# The Traditional Bernoulli Eqn Derivation of Rocket Exhaust Velocity

• BrandonInFlorida

#### BrandonInFlorida

If you've seen it, they chose one point in the combustion chamber and the other in the exhaust nozzle. I think they're assuming that we have a gas both places. They say that the pressure in the nozzle is atmospheric pressure, or it you're in outer space, zero. That makes perfect sense. That's not my problem. My problem is that they assume that the gas density is the same in the nozzle as in the tank. They only use that one density variable.

This doesn't seem remotely obvious to me. I would think that the gas density might be less in the nozzle. Why should I think it's the same as in the tank? And if you tell me to pick a point that's just differentially out of the combustion chamber, wouldn't that undermine the idea that we have atmospheric (or zero) pressure there?

• 256bits

They say
Who they?

The pressure in the nozzle is certainly greater than the environment into which the propellant is exhausted. At some boundary of the 'plume' outside the nozzle exit, the pressure must equal the ambient environment.

Who they?

The pressure in the nozzle is certainly greater than the environment into which the propellant is exhausted. At some boundary of the 'plume' outside the nozzle exit, the pressure must equal the ambient environment.
It's certainly greater than the environment, but in every derivation of this type, they assume that it's identical to the pressure in the tank and that's by no means obvious.

but in every derivation of this type, they assume that it's identical to the pressure in the tank and that's by no means obvious.

Is one referring to liquid propellants, e.g., liquid oxygen (LOX) and liquid hydrogen? Or LOX and RP-1?

In the Saturn V F-1 main engine, the chamber pressure is 70 bars (1,015 psi; 7 MPa), or ~69 atm, which is much greater than 1 atm at sea level.
https://en.wikipedia.org/wiki/Rocketdyne_F-1

The chamber pressure on the Space Shuttle Main Engine, Rocketdyne's RS-25, is even greater at 2,994 psi (20.64 MPa), or 203.6 atm. https://en.wikipedia.org/wiki/RS-25

If a tank sits vertically, and is vented to the atmosphere, then the pressure at the top of the liquid oxidant and fuel is at atmospheric pressure. At the bottom of the take, it is greater due to the weight of the liquid above wherever a measurement is taken. If a rocket accelerates, the pressure in the liquid increases as gravity and the acceleration of the rocket (tank) act on the liquid.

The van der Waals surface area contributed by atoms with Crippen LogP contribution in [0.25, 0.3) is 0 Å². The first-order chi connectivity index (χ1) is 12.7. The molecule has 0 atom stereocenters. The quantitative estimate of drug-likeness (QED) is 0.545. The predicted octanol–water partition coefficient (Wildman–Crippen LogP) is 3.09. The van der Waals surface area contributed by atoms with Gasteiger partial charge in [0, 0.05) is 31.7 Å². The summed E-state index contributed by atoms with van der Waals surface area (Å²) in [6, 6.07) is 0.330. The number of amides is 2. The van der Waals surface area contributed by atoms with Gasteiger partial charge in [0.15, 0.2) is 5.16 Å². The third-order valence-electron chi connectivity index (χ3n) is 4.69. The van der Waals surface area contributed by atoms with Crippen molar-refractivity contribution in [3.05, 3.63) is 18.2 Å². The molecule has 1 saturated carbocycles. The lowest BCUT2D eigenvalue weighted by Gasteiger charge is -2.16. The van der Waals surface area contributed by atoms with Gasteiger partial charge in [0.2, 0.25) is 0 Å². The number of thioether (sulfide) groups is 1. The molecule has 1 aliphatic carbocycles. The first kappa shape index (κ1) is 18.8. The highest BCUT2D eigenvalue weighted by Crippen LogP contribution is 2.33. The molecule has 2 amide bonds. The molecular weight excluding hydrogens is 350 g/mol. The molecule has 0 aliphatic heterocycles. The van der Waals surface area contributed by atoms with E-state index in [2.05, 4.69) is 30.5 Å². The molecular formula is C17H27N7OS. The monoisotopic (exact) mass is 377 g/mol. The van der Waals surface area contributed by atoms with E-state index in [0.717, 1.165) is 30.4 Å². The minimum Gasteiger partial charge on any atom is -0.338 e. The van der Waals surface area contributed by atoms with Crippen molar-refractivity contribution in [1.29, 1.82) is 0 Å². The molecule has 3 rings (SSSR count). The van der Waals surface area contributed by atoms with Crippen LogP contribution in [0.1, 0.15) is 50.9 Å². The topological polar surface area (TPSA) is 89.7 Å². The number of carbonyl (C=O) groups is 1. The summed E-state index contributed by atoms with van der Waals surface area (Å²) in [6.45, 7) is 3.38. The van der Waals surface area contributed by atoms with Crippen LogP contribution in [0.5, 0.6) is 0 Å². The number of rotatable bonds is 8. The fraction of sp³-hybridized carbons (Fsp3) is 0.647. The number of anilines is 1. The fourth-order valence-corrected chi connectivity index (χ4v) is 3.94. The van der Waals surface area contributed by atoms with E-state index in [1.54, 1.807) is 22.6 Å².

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Let me make a more modest claim - in the book I'm reading, "Physics" by Resnick and Halliday (I don't have it in front of me this moment), they use the Bernoulli equation with the two points chosen being (1) a random place in the section before the nozzle, which I guess is the combustion chamber, and(2) somewhere in the nozzle. They use only one variable (rho) for density in both places. It seems to me that the density in the nozzle might instead be less.

Let me make a more modest claim - in the book I'm reading, "Physics" by Resnick and Halliday (I don't have it in front of me this moment), they use the Bernoulli equation with the two points chosen being (1) a random place in the section before the nozzle, which I guess is the combustion chamber, and(2) somewhere in the nozzle. They use only one variable (rho) for density in both places. It seems to me that the density in the nozzle might instead be less.
Does it look like the discussion in the following?
https://www.grc.nasa.gov/www/k-12/airplane/bern.html
https://www.grc.nasa.gov/www/k-12/rocket/nozzle.html

Liquids are mostly incompressible, while gases are compressible. A compressed gas will have a greater density than an uncompressed gas (conservation of mass).

Actually, it doesn't look like my book's derivation. I'm hindered somewhat by not being able to write equations here with Tex or Lex or whatever, but as well as I can type it, its:

p1 + 1/2(rho)(v1)^2 = p2 + 1/2(rho)(v2)^2

Note that they use only a single variable, rho, for the density, on both sides, which is equivalent to saying that the density in the nozzle is equal to the density in the combustion chamber, which is by no means clear to me.

I'm hindered somewhat by not being able to write equations here with Tex or Lex or whatever
That's not true. You can use LaTex. There is a LaTex guide button at the lower left corner of the post edit window.

Actually, it doesn't look like my book's derivation. I'm hindered somewhat by not being able to write equations here with Tex or Lex or whatever, but as well as I can type it, its:

p1 + 1/2(rho)(v1)^2 = p2 + 1/2(rho)(v2)^2

Note that they use only a single variable, rho, for the density, on both sides, which is equivalent to saying that the density in the nozzle is equal to the density in the combustion chamber, which is by no means clear to me.
That is the form in https://www.grc.nasa.gov/www/k-12/airplane/bern.html, where they have a statement:

Assuming that the flow is incompressible, the density is a constant. Multiplying the energy equation by the constant density . . . . (equation).

The article then states, "This is the simplest form of Bernoulli's equation and the one most often quoted in textbooks. If we make different assumptions in the derivation, we can derive other forms of the equation." In other words, if ρ is a function of position, the equation can be modified.

Earlier in the article, one finds the statement: